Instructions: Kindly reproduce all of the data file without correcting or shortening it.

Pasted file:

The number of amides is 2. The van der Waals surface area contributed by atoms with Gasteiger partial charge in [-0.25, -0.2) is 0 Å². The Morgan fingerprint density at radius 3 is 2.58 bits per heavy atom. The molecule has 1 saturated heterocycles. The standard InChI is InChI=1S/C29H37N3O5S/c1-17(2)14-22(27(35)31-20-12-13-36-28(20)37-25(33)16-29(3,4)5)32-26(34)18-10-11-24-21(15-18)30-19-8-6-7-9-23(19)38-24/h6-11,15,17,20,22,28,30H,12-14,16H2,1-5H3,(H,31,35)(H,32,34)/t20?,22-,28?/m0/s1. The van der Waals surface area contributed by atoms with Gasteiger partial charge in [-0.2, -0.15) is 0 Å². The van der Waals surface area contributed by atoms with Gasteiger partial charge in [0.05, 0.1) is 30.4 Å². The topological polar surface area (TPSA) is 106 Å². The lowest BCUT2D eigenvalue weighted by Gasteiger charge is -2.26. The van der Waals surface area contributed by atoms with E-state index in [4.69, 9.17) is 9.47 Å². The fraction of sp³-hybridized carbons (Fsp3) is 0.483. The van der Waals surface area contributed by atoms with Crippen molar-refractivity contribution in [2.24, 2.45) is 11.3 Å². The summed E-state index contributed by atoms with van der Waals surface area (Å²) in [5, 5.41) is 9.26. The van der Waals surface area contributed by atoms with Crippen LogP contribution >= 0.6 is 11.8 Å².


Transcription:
The number of amides is 2. The van der Waals surface area contributed by atoms with Gasteiger partial charge in [-0.25, -0.2) is 0 Å². The Morgan fingerprint density at radius 3 is 2.58 bits per heavy atom. The molecule has 1 saturated heterocycles. The standard InChI is InChI=1S/C29H37N3O5S/c1-17(2)14-22(27(35)31-20-12-13-36-28(20)37-25(33)16-29(3,4)5)32-26(34)18-10-11-24-21(15-18)30-19-8-6-7-9-23(19)38-24/h6-11,15,17,20,22,28,30H,12-14,16H2,1-5H3,(H,31,35)(H,32,34)/t20?,22-,28?/m0/s1. The van der Waals surface area contributed by atoms with Gasteiger partial charge in [-0.2, -0.15) is 0 Å². The van der Waals surface area contributed by atoms with Gasteiger partial charge in [0.05, 0.1) is 30.4 Å². The topological polar surface area (TPSA) is 106 Å². The lowest BCUT2D eigenvalue weighted by Gasteiger charge is -2.26. The van der Waals surface area contributed by atoms with E-state index in [4.69, 9.17) is 9.47 Å². The fraction of sp³-hybridized carbons (Fsp3) is 0.483. The van der Waals surface area contributed by atoms with Crippen molar-refractivity contribution in [2.24, 2.45) is 11.3 Å². The summed E-state index contributed by atoms with van der Waals surface area (Å²) in [5, 5.41) is 9.26. The van der Waals surface area contributed by atoms with Crippen LogP contribution >= 0.6 is 11.8 Å².